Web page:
MOSCOW (AP) -- Russia halted natural gas deliveries to Ukraine on Monday, spurning Ukraine's offer to pay some of its multibillion-dollar gas debt and demanding upfront payments for future supplies.
The decision, coming amid deep tensions over eastern Ukraine, provoked strong words from both sides but does not immediately affect the crucial flow of Russian gas to Europe. Ukraine has enough reserves to last until December, according to the head of its state gas company Naftogaz.
Still, the Russian move could disrupt Europe's long-term energy supplies if the issue is not resolved, analysts said. Previous gas disputes left Ukraine and some Balkan nations shivering for nearly two weeks in the dead of winter.
The gas conflict is part of a wider dispute over whether Ukraine aligns itself with Russia or with the 28-nation European Union and comes amid a crisis in relations following Russia's annexation of Ukraine's Crimean Peninsula in March. Ukraine accuses Russia of supporting an armed separatist insurgency in its eastern regions, which Russia denies.
Ukraine's new president, meanwhile, said Monday that he will propose a detailed peace plan this week that includes a cease-fire with the separatist rebels. But before that happens, the armed forces must secure control over Ukraine's porous border with Russia, President Petro Poroshenko said at a meeting of his national security council.
"As soon as the border is closed, we can immediately declare a cease-fire," he said. "Declaring a cease-fire while the border is open would be irresponsible."
There was no immediate response from the separatists to Poroshenko's comments.
Ukraine, one of the most energy inefficient countries in Europe, has been chronically behind on payments for the Russian natural gas needed to heat its homes and fuel its industries. In addition, Russia had been giving its neighbor cut-rate sweetheart deals on gas for various political reasons, a practice that came to a halt April 1.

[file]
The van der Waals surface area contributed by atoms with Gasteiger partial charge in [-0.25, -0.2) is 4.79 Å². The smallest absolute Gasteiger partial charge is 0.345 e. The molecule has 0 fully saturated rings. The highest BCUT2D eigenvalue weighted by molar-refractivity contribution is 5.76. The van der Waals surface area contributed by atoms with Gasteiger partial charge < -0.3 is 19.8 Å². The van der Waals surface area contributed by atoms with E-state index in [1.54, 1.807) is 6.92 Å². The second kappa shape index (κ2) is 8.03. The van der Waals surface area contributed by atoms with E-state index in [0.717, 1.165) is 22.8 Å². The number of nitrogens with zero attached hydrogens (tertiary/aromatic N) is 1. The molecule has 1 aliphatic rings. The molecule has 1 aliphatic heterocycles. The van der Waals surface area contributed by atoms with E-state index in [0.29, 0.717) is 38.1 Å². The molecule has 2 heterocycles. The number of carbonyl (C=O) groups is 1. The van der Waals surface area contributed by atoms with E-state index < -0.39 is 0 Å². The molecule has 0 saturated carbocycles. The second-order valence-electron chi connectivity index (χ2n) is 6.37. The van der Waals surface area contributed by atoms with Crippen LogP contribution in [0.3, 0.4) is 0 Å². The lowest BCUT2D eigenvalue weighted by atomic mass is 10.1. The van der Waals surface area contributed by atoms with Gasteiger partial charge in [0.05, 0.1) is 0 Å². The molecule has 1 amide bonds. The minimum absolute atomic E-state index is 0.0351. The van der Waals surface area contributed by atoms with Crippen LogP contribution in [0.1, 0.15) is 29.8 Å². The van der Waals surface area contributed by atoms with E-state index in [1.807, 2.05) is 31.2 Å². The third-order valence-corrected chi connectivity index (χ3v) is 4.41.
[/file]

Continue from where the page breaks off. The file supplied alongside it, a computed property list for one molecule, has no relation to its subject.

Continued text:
Russia had demanded $1.95 billion by Monday for past-due bills. At talks over the weekend in Kiev, Ukraine was ready to accept a compromise of paying $1 billion now and more later, but Russia rejected the offer, the European Commission said.
Sergei Kupriyanov, spokesman for Russian gas giant Gazprom, said since Ukraine missed the deadline, from now on it had to pay in advance for energy. Yet that's a nearly impossible demand for the cash-strapped nation, which is fighting an insurgency and investigating possibly billions lost to corruption under its former pro-Russian president, Viktor Yanukovych.
EU member states got 24 percent of their gas in 2012 from Russia, according to industry association Eurogas, and about half of that goes through the pipelines across Ukraine. In 2013, Ukraine imported nearly 26 billion cubic meters of gas from Russia, just over half of its annual consumption.
Kupriyanov said Russian gas supplies for Europe will continue through Ukrainian pipelines as planned and warned Ukraine to make sure they reach European customers.
Analyst Tim Ash at Standard Bank PLC said Ukraine could in theory simply take what it wants, since gas deliveries in the pipelines are intermingled. That would result in a shortage in gas to Europe that could hinder building up enough stored gas ahead of the critical winter heating season.
"This is unlikely to bring a short-term hit to gas supply in Europe, but it will build up problems for the winter unless a deal is reached quickly," he said in an email.
Bulgaria gets 89 percent of its gas from Russia, while Slovakia gets 83 percent and Hungary 80 percent, while Poland, Austria and Slovenia get 59 percent, 60 percent and 60 percent, according to Eurogas figures.
At a news conference in Moscow, Gazprom CEO Alexei Miller berated the Ukrainian government, saying it scoffed at compromise and was deliberately turning commercial negotiations into a political discourse.
"Ukraine will get as much gas as it pays for," Miller said Monday. "The risks to the (gas) transit are there and they're significant."
He said that in order to prevent serious disruptions to energy supplies in the winter, Ukraine needs to pump in gas to its underground storages before mid-October. The current amount of gas in storage is not enough for Europe to last through the winter, he said.
In Kiev, Ukrainian Prime Minister Arseniy Yatsenyuk angrily rejected the Russian position, putting Gazprom's move on par with the annexation of Crimea and the pro-Russia insurgency in eastern Ukraine.
"We won't subsidize Gazprom," he said. "Ukrainians will not take $5 billion per year (out of their pockets) to let Russia spend this money on weapons, tanks and planes to bomb Ukrainian territory."